Tom underwent another period of lengthy recovery, finally rounding the corner back into life by traveling and jumping back into the sports he loved.
Then, there was another tug at his heart.
His replacement aortic valve had dangerously narrowed, a condition called stenosis. After a few more medical near-misses, Tom skyrocketed to the top of the transcatheter aortic valve replacement, or TAVR, list. In this procedure, doctors piloted a tiny device folded up like an umbrella up an artery in his groin. When it reached its destination, they popped it open to install a new aortic valve. This time, an artificial replacement engineered by the miracles of super compute.
The team at Exponent wants to answer the questions for innovators developing these devices, like “will it work?” and “will it last?” For an octogenarian, a Tour de France winner, a heart attack patient, or even a baby? So Exponent uses “conservative scenarios,” subjecting devices not to the housing of a heart in pristine health, but under far more challenging conditions.
“It's valuable to understand what a healthy heart is going to do, but it's far more valuable to understand what a diseased heart is gonna do and what that's going to look like.” –Steve Kreuzer, Managing Engineer at Exponent
Strides in supercomputing have exponentially improved the level of detail Steve and his team can run in simulations of the heart. By linking up with high performance computers on the cloud via the Rescale platform, they can increase the amount of data they can churn through and reduce the time it takes to do it.
The Saturn V rocket contained three million parts. When an engine flared up aboard Apollo 6, it took months of detective work by thousands of engineers to sort through it all to find the problem: a tiny 6” section of a liquid hydrogen fuel line that flexed to the point of cracking during launch.
When working with life-saving technologies, time is of the essence. When organs fail and implants are needed, we don’t have weeks, months, or years to find an answer.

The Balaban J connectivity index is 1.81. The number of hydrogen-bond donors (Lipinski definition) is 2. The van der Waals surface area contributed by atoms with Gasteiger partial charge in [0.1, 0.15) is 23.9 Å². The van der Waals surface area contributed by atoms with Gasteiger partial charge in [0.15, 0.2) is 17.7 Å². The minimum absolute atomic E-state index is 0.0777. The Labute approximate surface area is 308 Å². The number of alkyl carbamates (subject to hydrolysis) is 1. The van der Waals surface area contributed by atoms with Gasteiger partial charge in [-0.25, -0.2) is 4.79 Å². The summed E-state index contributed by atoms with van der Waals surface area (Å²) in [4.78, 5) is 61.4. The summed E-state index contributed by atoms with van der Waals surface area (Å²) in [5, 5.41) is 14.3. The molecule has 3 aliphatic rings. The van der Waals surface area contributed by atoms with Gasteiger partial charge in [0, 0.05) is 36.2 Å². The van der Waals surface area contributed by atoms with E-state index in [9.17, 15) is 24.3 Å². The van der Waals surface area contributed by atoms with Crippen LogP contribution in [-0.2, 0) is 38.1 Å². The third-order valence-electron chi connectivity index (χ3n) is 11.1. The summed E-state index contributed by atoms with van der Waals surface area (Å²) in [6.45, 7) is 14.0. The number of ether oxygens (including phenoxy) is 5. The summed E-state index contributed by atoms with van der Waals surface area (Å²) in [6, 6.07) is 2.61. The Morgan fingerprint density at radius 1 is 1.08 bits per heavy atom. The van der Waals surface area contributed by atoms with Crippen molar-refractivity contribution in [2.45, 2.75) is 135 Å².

We need them now—and computational models are expediting discoveries.
Our hearts are much smaller than a J-2 engine, but inside the fist-size structure is a labyrinth of veins, arteries, flaps, electrical charges, and chambers that make life possible. Teams like Steve’s condense the manual legwork of this important detective work down into heavy-duty mathematical equations, allowing researchers to find answers by crunching the numbers—far faster than ever before.
Hop into the detective seat and perform your own rudimentary stress test at home.
Grab a paperclip! Like the owl testing how many licks to the center of the Tootsie pop, bend it back and forth and count the number of cycles until it snaps in half.
This mini exercise will yield durability against five or six bends, but the FDA wants implanted medical devices to survive 400 million loading cycles. If it took you less than 10 seconds to perform this at home, buckle up: it’ll take you about twelve years to run this many cycles by hand.
Your heart takes about 3.5 seconds to hit three beats at rest. But simulating three heartbeats on a computer requires an arduous amount of data. To churn through it, even a heavily networked connection can take hours. When your heart beats about 3 billion times over the course of your lifetime, running this level of simulation is out of the question for most computer systems. Without access to the limitless power of compute, it would be impossible to perform the kinds of tests Exponent is most interested in.
Just a couple of decades ago, procedures like TAVR, the one Tom Broussard received, were unheard of. But advances in in silico medicine, or research aided by computational models, have aided in developing new technologically driven ways to mend a broken heart.
Larissa Lewis is a content writer who thrives in the cut of complex ideas: on daily hikes she wanders through the underbelly of hyperreality, ponders how AI cohabits with human thinking, why birds named Veeries can better predict hurricanes than expert computing models, and how she as a DIY cryptologist can perfect her homemade Enigma machine.